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September 25, 2014

Net Zero Montpelier:
Addressing Climate Change at the Local Level
John Hollar

As the reality of climate change becomes more evident each year, so too does the impact it will have on future generations. While meaningful change needs to happen on a national and global scale, we have an obligation to act at the individual and community levels.

I am proud that our city council has taken a leadership role by adopting Net Zero Montpelier. Net Zero Montpelier is a commitment that all of the energy consumed in Montpelier by 2030 will be generated from or offset by renewable sources. It is a major initiative that will require a commitment from most of our residents.

The Montpelier Energy Advisory Committee is laying the foundation to meet the goals of NZM. Chaired by Tim Shea, the MEAC has begun to establish the goals and benchmarks that will guide our net zero work.* We are also receiving major support from Energy Action Network, the Vermont Energy Investment Corporation and Green Mountain Power.

MEAC’s first task will be to create a dashboard that will enable households and businesses to evaluate their energy usage in each of these areas. This dashboard will allow the city to create benchmarks that will be used to measure progress towards NZM.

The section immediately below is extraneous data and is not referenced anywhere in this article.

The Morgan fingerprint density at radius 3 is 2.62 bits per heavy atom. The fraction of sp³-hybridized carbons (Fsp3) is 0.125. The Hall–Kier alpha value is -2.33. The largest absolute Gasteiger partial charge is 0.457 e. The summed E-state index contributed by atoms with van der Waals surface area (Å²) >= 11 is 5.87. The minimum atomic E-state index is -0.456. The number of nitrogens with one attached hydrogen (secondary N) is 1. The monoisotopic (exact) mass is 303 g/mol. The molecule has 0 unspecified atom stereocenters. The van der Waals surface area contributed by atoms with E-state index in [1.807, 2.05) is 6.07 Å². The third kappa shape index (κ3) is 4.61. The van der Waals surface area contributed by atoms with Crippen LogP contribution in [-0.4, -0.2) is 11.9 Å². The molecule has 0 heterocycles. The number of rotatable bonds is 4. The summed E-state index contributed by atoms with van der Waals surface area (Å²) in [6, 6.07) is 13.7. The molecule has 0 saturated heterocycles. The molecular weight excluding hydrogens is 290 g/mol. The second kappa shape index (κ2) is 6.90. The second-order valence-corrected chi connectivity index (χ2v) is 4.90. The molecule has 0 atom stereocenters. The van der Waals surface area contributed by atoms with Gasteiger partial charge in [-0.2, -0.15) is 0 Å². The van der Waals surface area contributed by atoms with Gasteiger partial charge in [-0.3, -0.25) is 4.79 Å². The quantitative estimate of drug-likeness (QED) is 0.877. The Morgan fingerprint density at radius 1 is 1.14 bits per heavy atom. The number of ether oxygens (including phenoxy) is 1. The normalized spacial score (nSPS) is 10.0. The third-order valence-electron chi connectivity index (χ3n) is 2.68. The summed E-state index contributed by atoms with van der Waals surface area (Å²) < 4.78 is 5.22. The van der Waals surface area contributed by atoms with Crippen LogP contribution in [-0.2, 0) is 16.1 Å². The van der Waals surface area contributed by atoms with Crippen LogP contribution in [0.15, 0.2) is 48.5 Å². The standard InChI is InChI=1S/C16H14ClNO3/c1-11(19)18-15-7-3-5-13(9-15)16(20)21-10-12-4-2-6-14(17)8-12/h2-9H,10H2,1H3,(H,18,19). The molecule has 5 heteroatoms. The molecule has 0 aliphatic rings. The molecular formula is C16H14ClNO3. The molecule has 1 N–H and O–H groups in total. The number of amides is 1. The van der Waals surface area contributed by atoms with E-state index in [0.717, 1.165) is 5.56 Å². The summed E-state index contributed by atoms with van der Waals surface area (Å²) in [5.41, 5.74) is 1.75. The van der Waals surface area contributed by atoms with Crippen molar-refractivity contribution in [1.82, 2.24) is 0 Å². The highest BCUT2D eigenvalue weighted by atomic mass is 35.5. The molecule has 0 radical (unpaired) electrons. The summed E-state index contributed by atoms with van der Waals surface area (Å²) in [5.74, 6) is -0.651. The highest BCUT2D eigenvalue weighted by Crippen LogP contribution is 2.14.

Each of us consumes energy in three major areas: electric, thermal and transportation. Although electric usage often receives the most attention, electricity consumption may be the easiest sector in which to achieve net zero. It is already possible for homeowners and businesses to purchase all of their electric energy from renewable sources. The city is facilitating significant new solar generation in Montpelier. GMP’s smart meter initiative will help consumers use electricity more efficiently.

Thermal energy (heating and cooling of homes and businesses) will be more challenging as it will require most buildings to switch from fossil fuel to renewable sources of energy. The completion of the Montpelier’s District Heat system was a major step in converting most of our large downtown buildings to convert to renewable biomass energy. GMP has created a pilot project to make energy-efficient cold climate heat pumps available, which are an affordable alternative to traditional fossil fuel heating.

Transportation will pose the greatest challenge. Montpelier’s new transit center will enable greater use of bus transportation. We are working to make Montpelier more bike-friendly. Ultimately, we will be dependent on the development of affordable electric vehicles to transition away from traditional automobiles.

Finally, energy efficiency will be a major component of the Net Zero initiative. Using energy more efficiently for lighting, heating and driving will help us reach our net zero goal.


* The other members of MEAC are Becky Wigg, Dan Jones, Anne Watson, Barry McPhee, Johanna Miller, Ken Jones, Andrew Stein, Dan Costin, Alison Hollingsworth, Bill Neuburger, Barbara Conrey, Geoffrey Fitzgerald and Scott Muller.

City Addresses Parking Issues